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Fibromyalgia is a chronic illness that causes pain and discomfort throughout the body. Furthermore, it may keep you awake at night and make you tired. Fibromyalgia patients are more sensitive to pain, but doctors aren’t sure what causes the condition.

How widespread is fibromyalgia?

Fibromyalgia can affect anyone, but it affects more women than men. Although it can strike at any age, it usually begins in middle age. The likelihood of developing it increases with age. It affects people of all racial and ethnic backgrounds.

If you have other diseases, particularly rheumatic ones, mood disorders, or pain-causing conditions, you may be predisposed to fibromyalgia. These illnesses are as follows:

• Rheumatoid arthritis

Systemic Lupus Erythematosus (commonly called lupus).

Ankylosis with spondylitis.

Osteoarthritis (OA).

Depression or anxiety.

Consistent back pain

Irritability of the bowel.

Despite the fact that fibromyalgia frequently runs in families, it can occur in people who have no family history of the condition.

What are the signs and symptoms of fibromyalgia?

The primary signs and symptoms of fibromyalgia are widespread, persistent pain throughout the body. Pain frequently affects the arms, legs, head, chest, belly, back, and buttocks. Many people describe it as throbbing, scorching, or painful.

• A profound feeling of exhaustion

• Sleep problems.

stiffness in the muscles and joints

Sensitivity to touch.

Numbness or tingling in the arms or legs.

Memory loss, difficulty concentrating, and lack of clarity of thought (also known as “fibro fog”).

Increased sensitivity to temperature, odours, light, and sound.

Bloating or constipation

What causes fibromyalgia?

According to doctors, there is no known cause of fibromyalgia. The disease makes people more sensitive to pain.

Given that fibromyalgia frequently runs in families, genetic factors undoubtedly play a role in the condition’s development. However, environmental (nongenetic) factors may also influence a person’s proclivity to develop the condition.

Fibromyalgia treatment

Because there is no known cure for fibromyalgia, treatment focuses on symptom management. Your treatment plan will most likely include a combination of psychiatric and behavioural therapy, medicine, and self-management techniques such as physical activity and other movement treatments such as yoga or tai chi.

Treatments that make use of cognitive behaviour. Cognitive behavioural therapy, which aims to change the way you think about pain, can be especially helpful when combined with other forms of treatment. This type of therapy can be done one-on-one or in a group setting with a therapist. Other types of mental health counselling may also be beneficial.


Several medications can alleviate pain and improve sleep. You may be given more than one type of medication at the same time.

Antidepressants. Even if you are not depressed, antidepressant medications may help with fibromyalgia. Doctors may prescribe one of several antidepressants, including Lyrica 300 mg and Lyrica 150 mg.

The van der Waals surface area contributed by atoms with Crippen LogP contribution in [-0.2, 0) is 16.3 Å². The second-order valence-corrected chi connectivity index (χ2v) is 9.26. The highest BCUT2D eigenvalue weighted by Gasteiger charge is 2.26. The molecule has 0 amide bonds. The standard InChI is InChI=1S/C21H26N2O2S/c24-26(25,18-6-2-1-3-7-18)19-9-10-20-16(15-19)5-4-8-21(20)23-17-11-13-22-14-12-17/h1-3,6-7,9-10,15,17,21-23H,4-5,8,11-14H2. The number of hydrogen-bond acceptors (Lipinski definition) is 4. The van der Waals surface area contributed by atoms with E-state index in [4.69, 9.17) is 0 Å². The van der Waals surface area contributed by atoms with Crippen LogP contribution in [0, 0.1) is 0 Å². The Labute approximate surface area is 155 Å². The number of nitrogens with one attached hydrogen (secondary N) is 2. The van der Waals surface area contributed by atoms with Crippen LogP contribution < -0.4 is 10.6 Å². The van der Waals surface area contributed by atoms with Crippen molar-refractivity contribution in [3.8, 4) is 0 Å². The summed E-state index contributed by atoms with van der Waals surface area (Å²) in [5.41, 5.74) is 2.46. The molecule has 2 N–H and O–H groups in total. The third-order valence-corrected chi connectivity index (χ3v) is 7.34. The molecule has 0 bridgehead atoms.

anti-epileptic medications These medications can help you sleep better and reduce pain. They work by preventing the brain from receiving pain signals.

Analgesics (pain relievers) (pain-relieving medicines). They may be used for those who require additional pain relief. Because fibromyalgia does not cause tissue inflammation, anti-inflammatory pain medications are used. Drugs are usually ineffective, but they may help with other painful illnesses that coexist with fibromyalgia.

You may need to experiment with different medication regimens and dosages before experiencing symptom relief, and improvement is frequently gradual.

Complementary and integrative medical treatments Some people seek out therapies such as acupuncture, massage, and hypnosis, but many of them have not been thoroughly studied in fibromyalgia patients. Before using these therapies, consult with your doctor about the best options for you.

What is the treatment for fibromyalgia?

A collaborative approach is frequently required to effectively treat fibromyalgia.

arthritis specialists and other conditions affecting the bones, joints, and muscles Fibromyalgia is commonly treated by rheumatologists because the symptoms are similar to those of arthritis, despite the fact that it is not a type of arthritis and does not harm the bones, joints, or muscles.

Other healthcare specialists who may be involved in your care include exercise physiologists, who are trained to study the body’s response to physical activity.

experts in mental health who help people overcome challenges at home and work that may be caused by medical illnesses With the help of a counsellor who has received cognitive behavioural therapy training, you can learn strategies and methods to better manage your pain.

Pain management professionals who have received training in assessing and treating pain.

Physical therapists improve the quality of life of patients by providing them with directed exercise, direct care, and education.

Primary healthcare practitioners, such as family physicians, internists, or paediatricians, manage ongoing conditions and coordinate treatment with other healthcare professionals who specialise in sleep issues, sleep disorders, and sleep hygiene.

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